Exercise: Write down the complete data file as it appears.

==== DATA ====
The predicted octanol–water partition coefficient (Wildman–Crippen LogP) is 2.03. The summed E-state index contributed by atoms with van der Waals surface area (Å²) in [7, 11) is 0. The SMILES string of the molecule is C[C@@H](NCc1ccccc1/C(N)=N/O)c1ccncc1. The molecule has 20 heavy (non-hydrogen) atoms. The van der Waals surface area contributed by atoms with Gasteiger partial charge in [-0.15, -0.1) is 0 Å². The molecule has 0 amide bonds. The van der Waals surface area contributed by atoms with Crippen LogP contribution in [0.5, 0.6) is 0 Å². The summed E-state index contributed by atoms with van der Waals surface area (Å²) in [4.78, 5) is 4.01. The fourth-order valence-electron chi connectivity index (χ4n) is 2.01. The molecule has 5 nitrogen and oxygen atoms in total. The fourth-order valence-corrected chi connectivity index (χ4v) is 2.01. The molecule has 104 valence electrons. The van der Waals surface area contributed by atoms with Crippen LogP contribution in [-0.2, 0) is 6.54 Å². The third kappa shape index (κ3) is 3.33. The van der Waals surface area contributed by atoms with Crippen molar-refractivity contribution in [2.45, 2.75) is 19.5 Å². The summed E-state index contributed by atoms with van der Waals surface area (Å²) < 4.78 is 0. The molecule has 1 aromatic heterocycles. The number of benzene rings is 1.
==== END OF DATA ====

The predicted octanol–water partition coefficient (Wildman–Crippen LogP) is 2.03. The summed E-state index contributed by atoms with van der Waals surface area (Å²) in [7, 11) is 0. The SMILES string of the molecule is C[C@@H](NCc1ccccc1/C(N)=N/O)c1ccncc1. The molecule has 20 heavy (non-hydrogen) atoms. The van der Waals surface area contributed by atoms with Gasteiger partial charge in [-0.15, -0.1) is 0 Å². The molecule has 0 amide bonds. The van der Waals surface area contributed by atoms with Crippen LogP contribution in [0.5, 0.6) is 0 Å². The summed E-state index contributed by atoms with van der Waals surface area (Å²) in [4.78, 5) is 4.01. The fourth-order valence-electron chi connectivity index (χ4n) is 2.01. The molecule has 5 nitrogen and oxygen atoms in total. The fourth-order valence-corrected chi connectivity index (χ4v) is 2.01. The molecule has 104 valence electrons. The van der Waals surface area contributed by atoms with Crippen LogP contribution in [-0.2, 0) is 6.54 Å². The third kappa shape index (κ3) is 3.33. The van der Waals surface area contributed by atoms with Crippen molar-refractivity contribution in [2.45, 2.75) is 19.5 Å². The summed E-state index contributed by atoms with van der Waals surface area (Å²) < 4.78 is 0. The molecule has 1 aromatic heterocycles. The number of benzene rings is 1.